Doxycycline for Malaria
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You take doxycycline as a tablet (orally).
How It Works
Doxycycline is an antibiotic that prevents the development of parasites in the blood that cause malaria. Doxycycline does not destroy the malaria parasites that may remain in the liver.
To prevent malaria, you take doxycycline 1 to 2 days before you travel to an area where malaria is present, daily while you are in the area, and daily for 4 weeks after you leave the area.1
To treat malaria, doxycycline is usually used along with quinine for 7 days.
Why It Is Used
Doxycycline is used to prevent malaria:
- In chloroquine-resistant areas (where chloroquine is no longer effective against the parasite) when you cannot take mefloquine (for example, because of side effects).
- If you will be traveling in certain areas of Thailand.
All medicines have side effects. But many people don't feel the side effects, or they are able to deal with them. Ask your pharmacist about the side effects of each medicine you take. Side effects are also listed in the information that comes with your medicine.
Here are some important things to think about:
- Usually the benefits of the medicine are more important than any minor side effects.
- Side effects may go away after you take the medicine for a while.
- If side effects still bother you and you wonder if you should keep taking the medicine, call your doctor. He or she may be able to lower your dose or change your medicine. Do not suddenly quit taking your medicine unless your doctor tells you to.
Call 911 or other emergency services right away if you have:
- Trouble breathing.
- Swelling of your face, lips, tongue, or throat.
Call your doctor if you have:
Common side effects of doxycycline include:
- Stomach upset, nausea, and diarrhea.
- Vaginal yeast infection.
- Sensitivity to the sun that can cause severe sunburn, and sensitivity of the eyes to light (photosensitivity).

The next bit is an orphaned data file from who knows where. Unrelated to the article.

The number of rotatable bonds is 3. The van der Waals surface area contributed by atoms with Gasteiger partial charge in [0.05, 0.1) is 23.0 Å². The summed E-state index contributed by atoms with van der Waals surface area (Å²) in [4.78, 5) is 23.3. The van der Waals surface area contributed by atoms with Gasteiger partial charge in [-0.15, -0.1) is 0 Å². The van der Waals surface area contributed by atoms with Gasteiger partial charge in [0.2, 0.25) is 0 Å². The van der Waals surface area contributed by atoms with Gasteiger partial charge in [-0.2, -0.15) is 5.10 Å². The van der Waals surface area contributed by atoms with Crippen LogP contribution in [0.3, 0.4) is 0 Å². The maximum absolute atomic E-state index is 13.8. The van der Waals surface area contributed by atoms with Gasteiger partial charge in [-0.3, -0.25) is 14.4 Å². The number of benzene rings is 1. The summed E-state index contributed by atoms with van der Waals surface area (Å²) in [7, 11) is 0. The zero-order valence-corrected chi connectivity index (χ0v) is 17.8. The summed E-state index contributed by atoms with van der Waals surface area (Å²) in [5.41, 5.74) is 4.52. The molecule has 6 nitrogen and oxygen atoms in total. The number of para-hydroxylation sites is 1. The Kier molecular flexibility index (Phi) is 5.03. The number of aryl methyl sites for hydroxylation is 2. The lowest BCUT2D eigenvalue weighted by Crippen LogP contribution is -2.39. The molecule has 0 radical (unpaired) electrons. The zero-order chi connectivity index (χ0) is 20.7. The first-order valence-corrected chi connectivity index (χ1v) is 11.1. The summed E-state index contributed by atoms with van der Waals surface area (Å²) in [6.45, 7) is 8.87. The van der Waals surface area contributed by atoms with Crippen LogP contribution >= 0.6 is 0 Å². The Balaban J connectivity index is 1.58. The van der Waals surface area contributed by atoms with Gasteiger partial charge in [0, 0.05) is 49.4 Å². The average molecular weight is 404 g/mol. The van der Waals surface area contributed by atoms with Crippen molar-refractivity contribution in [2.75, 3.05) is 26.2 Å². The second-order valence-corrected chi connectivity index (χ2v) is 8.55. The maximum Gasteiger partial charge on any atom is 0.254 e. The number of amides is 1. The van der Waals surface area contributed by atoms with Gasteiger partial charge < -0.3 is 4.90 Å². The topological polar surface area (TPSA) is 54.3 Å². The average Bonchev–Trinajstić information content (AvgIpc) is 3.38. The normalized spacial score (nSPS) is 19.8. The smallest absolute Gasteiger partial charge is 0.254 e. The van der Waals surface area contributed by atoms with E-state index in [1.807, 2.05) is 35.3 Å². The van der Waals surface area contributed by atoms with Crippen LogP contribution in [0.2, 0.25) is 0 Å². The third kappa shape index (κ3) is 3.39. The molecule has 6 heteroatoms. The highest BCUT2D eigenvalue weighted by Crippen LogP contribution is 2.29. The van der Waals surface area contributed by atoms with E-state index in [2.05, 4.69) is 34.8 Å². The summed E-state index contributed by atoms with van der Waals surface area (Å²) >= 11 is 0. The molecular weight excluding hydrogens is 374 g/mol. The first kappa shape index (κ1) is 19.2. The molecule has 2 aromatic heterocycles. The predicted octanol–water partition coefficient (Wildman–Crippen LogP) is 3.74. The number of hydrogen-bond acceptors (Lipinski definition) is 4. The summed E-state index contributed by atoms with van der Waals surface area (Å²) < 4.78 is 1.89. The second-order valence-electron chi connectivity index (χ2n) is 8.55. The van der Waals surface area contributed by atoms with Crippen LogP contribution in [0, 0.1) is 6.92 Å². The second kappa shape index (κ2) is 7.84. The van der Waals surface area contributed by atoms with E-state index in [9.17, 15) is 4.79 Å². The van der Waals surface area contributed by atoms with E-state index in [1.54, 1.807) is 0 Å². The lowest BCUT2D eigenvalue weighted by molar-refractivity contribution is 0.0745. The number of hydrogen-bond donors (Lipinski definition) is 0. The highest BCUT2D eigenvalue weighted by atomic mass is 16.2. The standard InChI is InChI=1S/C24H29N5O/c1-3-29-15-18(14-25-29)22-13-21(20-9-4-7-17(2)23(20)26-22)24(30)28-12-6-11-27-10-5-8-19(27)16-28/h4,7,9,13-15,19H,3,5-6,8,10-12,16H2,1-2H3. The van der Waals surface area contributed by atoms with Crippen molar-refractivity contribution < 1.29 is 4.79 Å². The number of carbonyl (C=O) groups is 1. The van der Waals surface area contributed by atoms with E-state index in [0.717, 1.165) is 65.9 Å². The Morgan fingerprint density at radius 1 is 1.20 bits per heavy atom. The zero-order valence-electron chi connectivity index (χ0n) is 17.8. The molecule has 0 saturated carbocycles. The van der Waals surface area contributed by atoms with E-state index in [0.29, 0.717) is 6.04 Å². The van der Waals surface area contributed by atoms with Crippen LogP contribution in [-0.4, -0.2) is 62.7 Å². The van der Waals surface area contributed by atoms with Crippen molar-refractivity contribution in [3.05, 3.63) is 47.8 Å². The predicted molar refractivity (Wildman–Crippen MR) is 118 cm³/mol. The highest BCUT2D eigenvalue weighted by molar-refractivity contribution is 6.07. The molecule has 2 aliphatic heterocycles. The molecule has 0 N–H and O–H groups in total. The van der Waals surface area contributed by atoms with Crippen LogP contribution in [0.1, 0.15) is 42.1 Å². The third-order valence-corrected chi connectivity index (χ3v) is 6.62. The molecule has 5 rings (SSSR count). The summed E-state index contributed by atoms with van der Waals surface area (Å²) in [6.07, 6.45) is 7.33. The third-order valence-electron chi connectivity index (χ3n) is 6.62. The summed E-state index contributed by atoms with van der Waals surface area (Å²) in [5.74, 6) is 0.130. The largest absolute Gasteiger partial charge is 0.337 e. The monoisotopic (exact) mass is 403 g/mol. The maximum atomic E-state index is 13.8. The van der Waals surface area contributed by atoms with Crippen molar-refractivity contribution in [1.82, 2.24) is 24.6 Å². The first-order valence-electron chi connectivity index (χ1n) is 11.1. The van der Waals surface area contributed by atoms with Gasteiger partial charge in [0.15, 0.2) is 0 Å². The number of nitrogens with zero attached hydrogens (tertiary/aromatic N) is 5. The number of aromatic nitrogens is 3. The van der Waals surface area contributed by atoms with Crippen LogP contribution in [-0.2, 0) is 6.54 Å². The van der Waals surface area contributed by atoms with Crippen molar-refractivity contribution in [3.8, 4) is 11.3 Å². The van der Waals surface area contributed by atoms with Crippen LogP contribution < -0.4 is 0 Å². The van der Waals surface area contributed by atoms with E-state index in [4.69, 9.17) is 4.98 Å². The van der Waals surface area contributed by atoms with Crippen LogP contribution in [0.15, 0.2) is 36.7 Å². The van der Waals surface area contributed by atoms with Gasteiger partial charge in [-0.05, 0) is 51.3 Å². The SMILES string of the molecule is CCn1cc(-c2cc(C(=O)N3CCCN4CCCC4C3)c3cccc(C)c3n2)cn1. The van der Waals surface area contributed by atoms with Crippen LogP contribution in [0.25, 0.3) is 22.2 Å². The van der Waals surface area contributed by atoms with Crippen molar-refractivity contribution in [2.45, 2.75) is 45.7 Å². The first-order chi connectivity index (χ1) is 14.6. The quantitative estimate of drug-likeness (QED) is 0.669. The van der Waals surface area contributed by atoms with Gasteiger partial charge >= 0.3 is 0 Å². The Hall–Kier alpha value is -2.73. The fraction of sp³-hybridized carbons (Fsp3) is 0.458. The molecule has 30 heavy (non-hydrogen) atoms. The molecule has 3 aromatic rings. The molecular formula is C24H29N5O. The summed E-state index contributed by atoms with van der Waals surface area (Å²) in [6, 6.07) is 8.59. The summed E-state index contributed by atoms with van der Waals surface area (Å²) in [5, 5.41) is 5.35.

Side effects can be reduced by taking the medicine during a meal. But it is best to avoid dairy products or calcium or zinc supplements at the same time you take doxycycline, because these can affect how well your body uses the doxycycline.
See Drug Reference for a full list of side effects. (Drug Reference is not available in all systems.)
What To Think About
Doxycycline is not used for children younger than age 9, because it may stain their teeth.
Medicine is one of the many tools your doctor has to treat a health problem. Taking medicine as your doctor suggests will improve your health and may prevent future problems. If you don't take your medicines properly, you may be putting your health (and perhaps your life) at risk.
There are many reasons why people have trouble taking their medicine. But in most cases, there is something you can do. For suggestions on how to work around common problems, see the topic Taking Medicines as Prescribed.
Advice for women
Do not use this medicine if you are pregnant or planning to get pregnant. If you need to use this medicine, talk to your doctor about how you can prevent pregnancy.
Follow-up care is a key part of your treatment and safety. Be sure to make and go to all appointments, and call your doctor if you are having problems. It's also a good idea to know your test results and keep a list of the medicines you take.
Last Revised: April 11, 2013
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